The UK parliament has called on the British government to immediately commence investigation into human rights abuses by the Nigerian government and security agencies on citizens.
It also demanded the UK government to consider imposing sanctions on officials who are found culpable. These sanctions range from visa bans to assets freezing as contained in an e-petition upon which the parliament’s Monday debate was based.
A total of 220,330 people had signed the e-petition with over 2,000 of the petitioners from the UK. In the petition, the people accused the Nigerian government and security officials of human rights abuses and extrajudicial killings.
In the deliberation which took place on Monday, the parliament condemned the killing of peaceful protesters and called on the Nigerian government to uphold the rule of law.
This was in particular reference to the #EndSARS protest held across the country last month and the attack on peaceful and unarmed protesters by the military at Lekki toll gate.
The UK government established the global human rights sanctions regime in July. It gives the UK a powerful tool to hold to account perpetrators of human rights violations or abuses and is considered one of the most important international policies made since the Conservatives returned to power.
Leading the debate, Theresa Villiers, a member of parliament and petition committee, said the petition was prompted by disturbing violence in Nigeria over recent weeks. And protesters’ distrust in the government after the disbandment of SARS especially if the officers will be moved to other police units.
In what seemed like a solidarity movement, members at the chamber took turns to condemn the inhumane treatment on civilians. They asked that the authorities be held accountable for their crime against humanity and called for impartial investigation to begin a process to secure justice for victims and their families.
UK Government’s stand
The Minister for Africa, who was meant to be present at the chamber, was “away on a ministerial duty” and could not make it, Wendy Morton, another MP told the chamber.
She, in place of the minister, responded on behalf of the government.
She informed that the minister had spoken to Nigeria’s Foreign Affairs minister, Geoffrey Onyeama, the Lagos State Governor, Babajide Sanwo-olu and the president’s chief of staff, Ibrahim Gambari, between October 21 and November 11 – asking the Nigerian authorities to restore peace to troubled areas.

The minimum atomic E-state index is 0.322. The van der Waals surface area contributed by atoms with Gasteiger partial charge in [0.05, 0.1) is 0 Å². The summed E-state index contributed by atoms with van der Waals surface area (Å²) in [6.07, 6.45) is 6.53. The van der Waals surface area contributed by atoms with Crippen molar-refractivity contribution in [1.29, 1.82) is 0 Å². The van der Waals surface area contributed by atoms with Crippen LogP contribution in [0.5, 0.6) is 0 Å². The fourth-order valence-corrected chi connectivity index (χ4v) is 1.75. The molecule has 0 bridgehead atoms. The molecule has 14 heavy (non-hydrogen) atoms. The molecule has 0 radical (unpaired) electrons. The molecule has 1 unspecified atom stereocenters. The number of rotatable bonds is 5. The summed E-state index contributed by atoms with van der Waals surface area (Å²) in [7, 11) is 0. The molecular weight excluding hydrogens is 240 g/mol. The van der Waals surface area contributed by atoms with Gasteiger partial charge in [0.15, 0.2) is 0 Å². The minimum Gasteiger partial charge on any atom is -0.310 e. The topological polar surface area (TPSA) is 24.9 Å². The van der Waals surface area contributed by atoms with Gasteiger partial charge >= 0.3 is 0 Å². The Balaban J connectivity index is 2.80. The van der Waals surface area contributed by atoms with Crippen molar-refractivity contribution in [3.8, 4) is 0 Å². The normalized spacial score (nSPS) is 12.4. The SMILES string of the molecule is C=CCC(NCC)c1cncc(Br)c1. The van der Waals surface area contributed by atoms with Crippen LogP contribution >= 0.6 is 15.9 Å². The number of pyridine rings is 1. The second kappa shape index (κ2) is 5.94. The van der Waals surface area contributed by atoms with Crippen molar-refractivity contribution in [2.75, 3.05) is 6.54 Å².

She said the UK government welcomes President Muhammadu Buhari’s decision to disband SARS but wants the police brutality investigated.
“We welcome the dialogue between state governments and the people. We welcome the establishment of judicial panels and we will continue to monitor the investigation by the panels as well as the progress on police reforms.
“…protesters were intimidated and this did not leave the environment safe for protesters to demand accountability. We call on the Nigerian government to uphold the rule of law, investigate human rights abuses and the use of force and hold those responsible…”
They agreed that British-Nigerian constituents will be reassured if they have a clear statement that no UK military tax payers money will be used by security forces in Nigeria.
They also urged the government to look beyond sanctions to monitoring the way development funding is spent in Nigeria.
Instead of funding corrupt security officers and investing in projects which do not benefit ordinary Nigerians, we need a new focus on poverty reliefs and anti-corruption programmes.
“While the minister has failed to make commitments on targeted sanctions, we believe that this will be taken seriously and investigation and justice will be carried out soon,” Ms Villiers said in her closing remarks.